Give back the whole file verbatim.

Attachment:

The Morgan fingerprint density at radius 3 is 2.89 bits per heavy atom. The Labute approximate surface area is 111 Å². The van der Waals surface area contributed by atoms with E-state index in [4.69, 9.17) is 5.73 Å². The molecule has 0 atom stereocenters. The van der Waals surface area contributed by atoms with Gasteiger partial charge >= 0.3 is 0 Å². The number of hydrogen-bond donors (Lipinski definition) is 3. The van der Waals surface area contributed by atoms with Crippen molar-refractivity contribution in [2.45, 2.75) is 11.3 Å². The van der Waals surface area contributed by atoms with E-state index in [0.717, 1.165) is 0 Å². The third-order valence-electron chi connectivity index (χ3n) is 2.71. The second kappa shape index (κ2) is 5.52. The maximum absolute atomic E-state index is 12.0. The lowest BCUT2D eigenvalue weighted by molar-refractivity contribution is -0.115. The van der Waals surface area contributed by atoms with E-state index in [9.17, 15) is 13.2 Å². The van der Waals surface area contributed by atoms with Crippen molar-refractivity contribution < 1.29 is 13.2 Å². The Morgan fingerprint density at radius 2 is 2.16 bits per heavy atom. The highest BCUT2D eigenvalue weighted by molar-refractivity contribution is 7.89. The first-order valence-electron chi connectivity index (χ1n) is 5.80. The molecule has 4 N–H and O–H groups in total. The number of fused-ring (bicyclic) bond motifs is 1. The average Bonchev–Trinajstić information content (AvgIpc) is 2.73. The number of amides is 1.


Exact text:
The Morgan fingerprint density at radius 3 is 2.89 bits per heavy atom. The Labute approximate surface area is 111 Å². The van der Waals surface area contributed by atoms with E-state index in [4.69, 9.17) is 5.73 Å². The molecule has 0 atom stereocenters. The van der Waals surface area contributed by atoms with Gasteiger partial charge >= 0.3 is 0 Å². The number of hydrogen-bond donors (Lipinski definition) is 3. The van der Waals surface area contributed by atoms with Crippen molar-refractivity contribution in [2.45, 2.75) is 11.3 Å². The van der Waals surface area contributed by atoms with E-state index in [0.717, 1.165) is 0 Å². The third-order valence-electron chi connectivity index (χ3n) is 2.71. The second kappa shape index (κ2) is 5.52. The maximum absolute atomic E-state index is 12.0. The lowest BCUT2D eigenvalue weighted by molar-refractivity contribution is -0.115. The van der Waals surface area contributed by atoms with E-state index in [9.17, 15) is 13.2 Å². The van der Waals surface area contributed by atoms with Crippen molar-refractivity contribution < 1.29 is 13.2 Å². The Morgan fingerprint density at radius 2 is 2.16 bits per heavy atom. The highest BCUT2D eigenvalue weighted by molar-refractivity contribution is 7.89. The first-order valence-electron chi connectivity index (χ1n) is 5.80. The molecule has 4 N–H and O–H groups in total. The number of fused-ring (bicyclic) bond motifs is 1. The average Bonchev–Trinajstić information content (AvgIpc) is 2.73. The number of amides is 1.